The present invention provides for an eye liquid dispensing EMDU used to provide precise dosage administration and feedback. In the following sections detailed descriptions of embodiments of the invention will be given. The description of both preferred and alternative embodiments though thorough are exemplary embodiments only, and it is understood that to those skilled in the art that variations, modifications, and alterations may be apparent. It is therefore to be understood that the exemplary embodiments do not limit the broadness of the aspects of the underlying invention as defined by the claims.


In this description and claims directed to the presented invention, various terms may be used for which the following definitions will apply:

“Audio Feedback” as used herein, refers to one or more corresponding audio tone(s) or series of audio tones used to provide feedback to a user. For example, Audio Feedback may be used for Alignment of the EMDU with the eye by providing a tone or beeps which may either increase or decrease significantly in pitch as the alignment of X/Y/Z axis's of the Dispensing Tip with an eye is optimized, as it may be pre-determined, for dose administration.

“Delivery Confirmation” as used herein and sometimes referred as “Dose Administration Feedback”, refers to the detection of a pre-determined dose reaching the Ophthalmic Environment of a user, as intended in quantity and position. For example, measuring and sending a signal to the user in relation to the amount of medicine and the site it was dispensed onto subsequent to the administration.

“Dispensing Tip” as used herein, refers to a nozzle, valve, pump, or similar EMDU, which dispenses liquid from a liquid path to an exterior environment.

“Eye Alignment” as used herein and sometimes referred to as “Alignment”, refers to a positioning of an X, Y and Z axis of an EMDU in relation to an eye.

“Feedback” as used herein, refers to one or more corresponding signal(s) to the user. The signal(s) which may be, for example, a means of Audio Feedback, visual feedback (e.g. use of visual imaging or an LED light), sensory signaling (e.g. mild vibration to a part of the apparatus), to aid the user in the alignment of X/Y/Z axis's of the Dispensing Tip with an eye, a blink detection, or with Dose Administration.

“Frame Rate” as used herein, refers to a frequency (rate) at which an imaging EMDU produces unique consecutive images called frames. The term applies equally well to computer graphics, video cameras, film cameras, and motion capture systems. Frame rate is most often expressed in frames per second (FPS), and is also expressed in progressive scan monitors as hertz (Hz).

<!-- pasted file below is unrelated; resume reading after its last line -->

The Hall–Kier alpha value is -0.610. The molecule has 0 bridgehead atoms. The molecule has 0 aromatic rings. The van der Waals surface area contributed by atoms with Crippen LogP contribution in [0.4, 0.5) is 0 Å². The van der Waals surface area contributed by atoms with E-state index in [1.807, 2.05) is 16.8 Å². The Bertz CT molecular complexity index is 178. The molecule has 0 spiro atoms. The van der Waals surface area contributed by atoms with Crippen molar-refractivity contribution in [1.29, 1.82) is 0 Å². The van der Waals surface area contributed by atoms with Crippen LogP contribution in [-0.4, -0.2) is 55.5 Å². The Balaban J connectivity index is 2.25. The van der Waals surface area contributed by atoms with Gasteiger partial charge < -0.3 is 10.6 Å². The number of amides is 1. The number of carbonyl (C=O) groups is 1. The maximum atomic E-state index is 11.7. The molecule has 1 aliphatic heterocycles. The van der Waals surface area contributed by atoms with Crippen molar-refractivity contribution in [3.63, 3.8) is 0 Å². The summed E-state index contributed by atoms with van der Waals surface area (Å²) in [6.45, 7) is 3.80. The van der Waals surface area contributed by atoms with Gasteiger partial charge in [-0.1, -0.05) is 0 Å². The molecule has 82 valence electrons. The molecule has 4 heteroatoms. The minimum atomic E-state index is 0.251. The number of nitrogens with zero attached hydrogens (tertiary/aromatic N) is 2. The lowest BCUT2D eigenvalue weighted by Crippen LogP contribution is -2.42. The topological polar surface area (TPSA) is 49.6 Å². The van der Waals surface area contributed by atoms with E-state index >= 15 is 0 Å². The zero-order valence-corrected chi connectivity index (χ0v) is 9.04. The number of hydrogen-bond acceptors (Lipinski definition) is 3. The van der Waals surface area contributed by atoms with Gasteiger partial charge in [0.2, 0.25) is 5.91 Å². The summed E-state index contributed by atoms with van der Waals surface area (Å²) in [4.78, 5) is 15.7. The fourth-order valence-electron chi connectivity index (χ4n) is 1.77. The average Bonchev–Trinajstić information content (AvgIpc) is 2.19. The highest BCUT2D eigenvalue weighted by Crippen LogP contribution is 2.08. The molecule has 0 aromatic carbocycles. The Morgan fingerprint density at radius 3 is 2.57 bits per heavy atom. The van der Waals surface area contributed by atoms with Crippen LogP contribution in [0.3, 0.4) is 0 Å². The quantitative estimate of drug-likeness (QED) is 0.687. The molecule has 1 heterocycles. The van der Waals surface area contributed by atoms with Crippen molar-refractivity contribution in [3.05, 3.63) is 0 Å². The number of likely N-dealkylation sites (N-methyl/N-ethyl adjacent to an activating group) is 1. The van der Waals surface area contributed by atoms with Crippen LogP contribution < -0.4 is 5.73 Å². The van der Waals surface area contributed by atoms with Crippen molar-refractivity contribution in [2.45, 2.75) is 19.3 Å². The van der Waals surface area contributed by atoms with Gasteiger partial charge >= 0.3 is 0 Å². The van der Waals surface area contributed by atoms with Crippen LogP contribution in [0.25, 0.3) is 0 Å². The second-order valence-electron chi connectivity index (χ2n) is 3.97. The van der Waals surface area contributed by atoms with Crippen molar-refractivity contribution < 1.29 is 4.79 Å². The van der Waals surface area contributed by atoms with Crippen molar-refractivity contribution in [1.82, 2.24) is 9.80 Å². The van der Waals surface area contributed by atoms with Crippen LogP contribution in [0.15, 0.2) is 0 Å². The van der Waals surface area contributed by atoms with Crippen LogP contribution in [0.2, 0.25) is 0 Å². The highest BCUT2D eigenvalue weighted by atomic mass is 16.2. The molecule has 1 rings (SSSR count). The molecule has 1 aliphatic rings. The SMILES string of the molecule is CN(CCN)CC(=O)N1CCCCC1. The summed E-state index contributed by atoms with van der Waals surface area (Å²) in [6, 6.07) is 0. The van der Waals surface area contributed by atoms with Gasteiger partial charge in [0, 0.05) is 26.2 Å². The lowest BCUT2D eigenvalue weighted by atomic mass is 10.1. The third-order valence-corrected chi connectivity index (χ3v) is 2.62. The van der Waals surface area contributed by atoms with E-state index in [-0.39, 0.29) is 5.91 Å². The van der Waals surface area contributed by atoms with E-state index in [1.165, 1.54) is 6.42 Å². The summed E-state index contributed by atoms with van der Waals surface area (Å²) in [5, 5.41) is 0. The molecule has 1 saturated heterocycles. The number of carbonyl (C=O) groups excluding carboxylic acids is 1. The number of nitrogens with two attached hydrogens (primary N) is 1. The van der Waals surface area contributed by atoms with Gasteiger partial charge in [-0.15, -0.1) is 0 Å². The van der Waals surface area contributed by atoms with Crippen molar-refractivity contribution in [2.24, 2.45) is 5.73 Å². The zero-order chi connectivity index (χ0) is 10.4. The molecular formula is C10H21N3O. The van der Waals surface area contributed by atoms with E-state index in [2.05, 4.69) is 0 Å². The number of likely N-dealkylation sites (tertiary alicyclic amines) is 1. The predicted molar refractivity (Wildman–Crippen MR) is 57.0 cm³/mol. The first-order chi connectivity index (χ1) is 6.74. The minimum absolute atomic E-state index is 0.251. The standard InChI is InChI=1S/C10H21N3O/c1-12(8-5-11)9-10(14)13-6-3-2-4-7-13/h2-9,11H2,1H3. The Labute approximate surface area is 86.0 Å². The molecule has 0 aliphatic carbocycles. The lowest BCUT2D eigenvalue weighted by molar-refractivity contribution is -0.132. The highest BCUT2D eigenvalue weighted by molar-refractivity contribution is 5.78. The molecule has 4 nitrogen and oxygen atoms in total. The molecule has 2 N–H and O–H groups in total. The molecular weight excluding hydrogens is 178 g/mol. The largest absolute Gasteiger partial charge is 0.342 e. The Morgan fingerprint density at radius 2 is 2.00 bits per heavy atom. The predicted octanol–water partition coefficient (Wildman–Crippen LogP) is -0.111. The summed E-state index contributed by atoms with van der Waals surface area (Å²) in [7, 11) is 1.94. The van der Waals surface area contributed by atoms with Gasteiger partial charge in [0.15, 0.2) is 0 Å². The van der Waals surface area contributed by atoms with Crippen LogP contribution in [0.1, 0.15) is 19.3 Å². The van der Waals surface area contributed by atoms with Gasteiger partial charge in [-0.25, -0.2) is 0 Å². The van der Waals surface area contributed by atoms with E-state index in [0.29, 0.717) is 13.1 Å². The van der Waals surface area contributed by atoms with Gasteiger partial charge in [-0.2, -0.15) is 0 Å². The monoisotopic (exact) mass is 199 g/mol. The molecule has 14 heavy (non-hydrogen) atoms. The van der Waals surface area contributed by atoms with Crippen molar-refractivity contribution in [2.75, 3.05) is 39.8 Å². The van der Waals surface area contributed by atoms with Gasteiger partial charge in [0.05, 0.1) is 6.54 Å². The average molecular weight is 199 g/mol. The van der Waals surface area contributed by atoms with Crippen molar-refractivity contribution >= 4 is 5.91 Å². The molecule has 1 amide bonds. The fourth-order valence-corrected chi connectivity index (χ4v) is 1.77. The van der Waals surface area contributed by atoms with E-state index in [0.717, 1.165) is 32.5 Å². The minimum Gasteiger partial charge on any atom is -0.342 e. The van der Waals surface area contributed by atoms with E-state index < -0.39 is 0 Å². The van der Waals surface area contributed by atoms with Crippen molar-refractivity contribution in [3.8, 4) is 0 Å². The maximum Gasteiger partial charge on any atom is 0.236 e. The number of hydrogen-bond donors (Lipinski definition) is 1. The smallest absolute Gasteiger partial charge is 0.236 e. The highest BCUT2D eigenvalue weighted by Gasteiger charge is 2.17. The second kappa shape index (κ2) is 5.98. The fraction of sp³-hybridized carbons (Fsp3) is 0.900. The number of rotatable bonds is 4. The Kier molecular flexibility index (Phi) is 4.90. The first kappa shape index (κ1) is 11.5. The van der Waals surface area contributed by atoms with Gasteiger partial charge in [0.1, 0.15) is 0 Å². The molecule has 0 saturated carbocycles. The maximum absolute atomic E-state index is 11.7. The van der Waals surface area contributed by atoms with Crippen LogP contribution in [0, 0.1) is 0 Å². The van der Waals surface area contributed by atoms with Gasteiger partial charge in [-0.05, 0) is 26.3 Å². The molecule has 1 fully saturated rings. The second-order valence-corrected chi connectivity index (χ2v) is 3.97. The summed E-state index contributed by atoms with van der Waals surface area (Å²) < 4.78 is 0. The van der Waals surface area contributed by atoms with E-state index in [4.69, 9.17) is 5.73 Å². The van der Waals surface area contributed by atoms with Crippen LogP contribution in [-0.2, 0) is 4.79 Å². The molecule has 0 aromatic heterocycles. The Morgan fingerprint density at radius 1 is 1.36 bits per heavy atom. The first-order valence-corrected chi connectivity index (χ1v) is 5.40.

“Image Sensor” as used herein, refers to an EMDU that converts an optical image into an electronic signal. For example, one may include but is not limited to a charge coupled EMDU (CCD) or a complementary metal-oxide-semiconductor (CMOS) active pixel sensor.

“Jet Dispensing” as used herein and sometimes referred to “Dispensing”, refers to a non-contact administration process that utilizes a fluid jet to form and expel droplets of liquid from the Dispensing Tip.

“Machine Vision” as used herein and sometimes referred as “Embedded Machine Vision”, refers to an analysis of images to extract data for controlling a process or activity.

“Marker” as used herein, refers to a substance used as an indicator of a condition or presence. For example, a marker may include a dye present in the fluid dispensed to allow detection of the liquid in the Ophthalmic Environment.

“Ophthalmic Environment” as used herein, refers to the Dispensing area that includes Dispensing onto a surface of an eye or into an area protected by an eyelid.

“Pump” as used herein, refers to an EMDU used to transfer liquid by pumping action. May be driven with motors, solenoids, and/or air pressure.

“Steerable Dispensing Tip” as used herein, refers to a variable position Dispensing Tip controlled by software/hardware that may be included in the apparatus capable of receiving data provided by its Machine Vision System to thereby provide a signal that drives the position of the Dispensing Tip. For example, it may include automatic adjustment to minimize manual alignment required on the part of the user.

The present invention includes an EMDU for dispensing a liquid in a discrete drop, mist or vapor. The EMDU for dispensing a liquid or a mist into an Ophthalmic Environment includes a detection method to determine when an eye is Aligned.